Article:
When a bank fails, the Federal Deposit Insurance Corp. tends to act quickly to protect customers’ money and arrange for a healthy bank to buy the failed one. This process happened most recently on May 1 when First Republic Bank failed. But what happens if a neobank fails?
A neobank, such as Chime or Current, is a financial tech company that often partners with a bank to offer FDIC-insured checking or savings accounts. But a bank partnership doesn’t mean a neobank failure would be identical to a bank failure. So let’s break down how accounts work at neobanks and what can happen to your money if you’re at a neobank that fails.
FDIC-insured accounts at banks vs. neobanks
Federal deposit insurance protects your money, up to at least $250,000, if a bank fails. Federally insured banks have FDIC insurance — which can be disclosed as “Member FDIC” — and credit unions have the equivalent insurance through the National Credit Union Administration.
Neobanks are fintech companies that usually provide online checking accounts, and sometimes savings accounts, on a mobile app or website. Neobanks offer an easy sign-up process and often forgo monthly fees on accounts. They can also attract people with consumer-friendly services that banks don’t always have, such as direct deposit up to two days early and fee-free overdraft coverage. Their accounts usually have FDIC insurance in one of two ways.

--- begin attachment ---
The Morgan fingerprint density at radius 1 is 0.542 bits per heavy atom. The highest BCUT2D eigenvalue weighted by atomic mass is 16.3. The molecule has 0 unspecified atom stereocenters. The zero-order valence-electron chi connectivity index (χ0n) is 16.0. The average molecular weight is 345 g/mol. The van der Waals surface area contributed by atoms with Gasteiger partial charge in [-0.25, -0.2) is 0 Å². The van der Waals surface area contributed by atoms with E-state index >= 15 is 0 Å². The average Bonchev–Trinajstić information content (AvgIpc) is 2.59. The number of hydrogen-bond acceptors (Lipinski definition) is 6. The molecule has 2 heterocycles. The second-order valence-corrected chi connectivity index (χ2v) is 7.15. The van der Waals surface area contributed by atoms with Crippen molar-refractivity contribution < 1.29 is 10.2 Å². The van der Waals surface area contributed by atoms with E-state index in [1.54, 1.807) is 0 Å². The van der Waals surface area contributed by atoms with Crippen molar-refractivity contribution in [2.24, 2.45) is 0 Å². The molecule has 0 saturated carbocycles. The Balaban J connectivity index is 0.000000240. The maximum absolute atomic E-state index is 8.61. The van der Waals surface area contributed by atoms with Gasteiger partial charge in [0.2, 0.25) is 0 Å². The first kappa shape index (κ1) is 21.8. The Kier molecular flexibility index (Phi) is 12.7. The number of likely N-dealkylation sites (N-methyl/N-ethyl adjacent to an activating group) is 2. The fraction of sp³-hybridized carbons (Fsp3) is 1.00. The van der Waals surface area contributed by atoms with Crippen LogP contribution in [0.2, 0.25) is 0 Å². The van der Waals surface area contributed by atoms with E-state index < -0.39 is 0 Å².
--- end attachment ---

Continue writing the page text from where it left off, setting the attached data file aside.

Most neobanks, such as Chime, Current and Greenwood, have a partnership with one or more banks that enable their customers’ money to be held in FDIC-insured accounts at these banks. These nonbank neobanks manage the consumer-facing experience, including the banking app, website and customer service, while a bank handles the money in accounts behind the scenes.
Some institutions, such as SoFi, Varo Bank and Green Dot’s GO2bank, are fintech companies and banks, meaning they have bank charters and are federally insured. If one of these institutions fails, the FDIC will step in to safeguard the money of the bank’s clients. Given their tech focus and checking accounts more akin to nonbank neobank products, these online banks may still be referred to as neobanks. For this article, we’ll focus on the nonbank fintech firms.
A neobank failure might mean delays in accessing funds
In a July 2022 fact sheet, the FDIC stated that “by federal law, the FDIC only insures deposits held in insured banks” and only if a bank fails. In other words, FDIC insurance applies if a neobank’s partner bank fails but not if a nonbank neobank does.